Parallel Circuits

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We mentioned prior, that there were 2 types of circuits, SERIES and PARALLEL. So far, all we have talked about is series. Now we are going to discuss the difference between a series and a PARALLEL circuit. In the series circuit, all the electricity followed the same path. In our waterflow representation, this meant that all the water flowed through 1 pipe. In PARALLEL circuit, however, there are multiple paths that current can flow through.

Notice that in the picture to the left, that there are 3 different paths which the water can take. All 3 paths have the same incoming pressure, but the flow of some paths can be more restricted than in others. Parallel circuits in electronics work on the same principle. While there may be multiple paths for the electricity to flow through, the electrical pressure (Voltage) remains the same through all paths.

As you can see from the diagram on the right, there are 4 meters placed in this circuit to measure the current. The first 3, (A 1 , A 2 , and A 3 ) measure only the current flowing through that individual leg of the circuit. The 4th, A T measures the Total current of the circuit.

If you take the three individual currents, and add them all together, they will equal the total current, measured on the 4th meter. From this we can see that the current in a parallel circuit is additive.

Resistance in a parallel circuit can be quite a bit trickier than in a series circuit. It is found by " Reciprocating the Sum of the Reciprocals ". (huh?)Simple. Taking the reciprocal of a number means dividing "1" by that number. The reciprocal of 2 would be 1 divided by 2 or ½. Most modern calculators have a [1/X] button just for this purpose. So if you take the reciprocals of the values of all of the resistors, which would, of course, give you a bunch of fractions, and add them all up, then reciprocate their sum, you would have the answer. The formula would look something like this:

Confused yet? Good.... let's see if we can clear it all up in lesson 13!

Parallel Circuits - the Plague!

Now that I have you thoroughly confused, let me make things as clear as mud for you. Let's begin with a very simple circuit: 2 resistors and 1 battery. You are given the following information about the circuit:

R 1 = 50 Ω
R 2 = 200 Ω
A 1 reads .2 Amps in current ( I=.2 )

Total Voltage
Total Circuit Resistance
Total Current
And Finally, the Current through A 2

Now this isn't as tuff as it first looks. Let's break the problem down. We know according to Ohm's law, that if we know the resistance and current, we can find the voltage.
E R1 = I R1 x R 1 .
E = .2 x 50 = 10
E = 10 Volts.

Now that we know that the voltage for the entire circuit is 10 volts, let's find the total Resistance.
First, we find the reciprocals of the individual resistances:
R 1 = 50 ohms. 1/50 = .02
R 2 = 200 ohms. 1/200 = .005
Now we add the two reciprocals together:
.02 + .005 = .025

Finally we take the reciprocal of the sum:
1 / .025 = 40 Ω

So if the Total Voltage of the circuit is 10 Volts, and the Total Resistance = 40 Ω then by using Ohms Law again we can find the total current.
I Total = E Total / R Total
I = 10/40 = ¼ Ampere.

Almost finished now. So far we know:
R 1 = 50 Ω
R 2 = 200 Ω
A 1 reads .2 Amps in current ( I=.2 )
V Total = 10
R Total = 40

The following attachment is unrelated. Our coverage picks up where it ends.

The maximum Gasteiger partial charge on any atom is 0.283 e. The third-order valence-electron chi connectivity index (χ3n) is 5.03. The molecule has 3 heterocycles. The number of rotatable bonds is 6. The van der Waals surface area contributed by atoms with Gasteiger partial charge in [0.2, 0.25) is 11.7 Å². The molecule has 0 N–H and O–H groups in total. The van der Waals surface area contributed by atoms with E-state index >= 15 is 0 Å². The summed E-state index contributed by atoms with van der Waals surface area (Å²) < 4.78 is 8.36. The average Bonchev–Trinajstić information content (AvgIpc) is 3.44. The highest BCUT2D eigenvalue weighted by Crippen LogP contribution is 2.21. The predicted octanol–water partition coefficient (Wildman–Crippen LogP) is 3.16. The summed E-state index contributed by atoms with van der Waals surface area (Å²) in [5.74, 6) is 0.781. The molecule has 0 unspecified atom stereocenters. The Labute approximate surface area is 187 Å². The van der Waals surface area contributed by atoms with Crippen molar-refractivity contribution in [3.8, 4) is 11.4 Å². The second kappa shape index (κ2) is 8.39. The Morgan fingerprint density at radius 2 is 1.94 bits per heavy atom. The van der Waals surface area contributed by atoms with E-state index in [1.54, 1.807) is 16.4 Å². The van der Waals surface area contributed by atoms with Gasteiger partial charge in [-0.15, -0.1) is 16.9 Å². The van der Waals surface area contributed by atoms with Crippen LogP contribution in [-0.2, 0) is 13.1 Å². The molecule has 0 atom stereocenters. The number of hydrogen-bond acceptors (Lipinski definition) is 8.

I Total = ¼

Now we have at least 2 methods by which we can find the current through A 2 .
We know that the Total current is the sum of all the individual leg currents, so if we subtract the current of A 1 from the Total current we get this:
I Total - I 1 = I 2 .25 - .2 = I 2 = .05 Amperes.

The other method would be by using Ohms Law. We know the resistance of R 2 = 200 Ω. We also know that the voltage across R 2 = 10 Volts. Hence:
10 Volts / 200 Ω = .05 Amperes.

Either way, our final result is A 2 = .05 Amps 

Series and Parallel Resistances - a Summary

    To summarize all that we have just learned:

  • There are 2 types of circuits.... Series and Parallel.
    • Series Circuits
      • Are connected in a straight line, like a chain.
      • All current remains the same throughout the circuit.
        • I Total = I 1 =I 2 =I 3 etc...
      • There can be many different voltages in a series circuit, as a voltage drop appears across every resistor.
      • The total voltage in a series circuit is equal to the sum of all the individual voltage drops within the circuit.
        • E Total = E 1 + E 2 + E 3 + etc...
      • The total resistance in a series circuit is equal to the sum of all the individual resistances within the circuit.
      • The formula for Resistance in Series is:
          R Total = R 1 + R 2 + R 3 + etc...
    • Parallel Circuits
      • Are connected allowing multiple paths for current flow.
      • All voltage remains the same throughout the circuit.
        • E Total = E 1 =E 2 =E 3 etc...
      • There can be many different currents in a parallel circuit, as each leg has the same voltage, but can have a different resistance.
      • The total current in a parallel circuit is equal to the sum of all the individual currents on each leg of the circuit.
      • The formula for Current in Parallel is:
          I RTotal = I R1 + I R2 + I R3 + etc...
      • Resistance is found by reciprocating the sum of the reciprocals of the resistance of the individual branches
      • The formula for Resistance in Parallel is:
            1       1       1       1       1
           ---- + ---- + ---- + ---- + ---- + 
           R 1     R 2    R 3    R 4    R X...      
    • Ohm's Law states that there is a relationship which exists between current, resistance, and voltage, such that E = I x R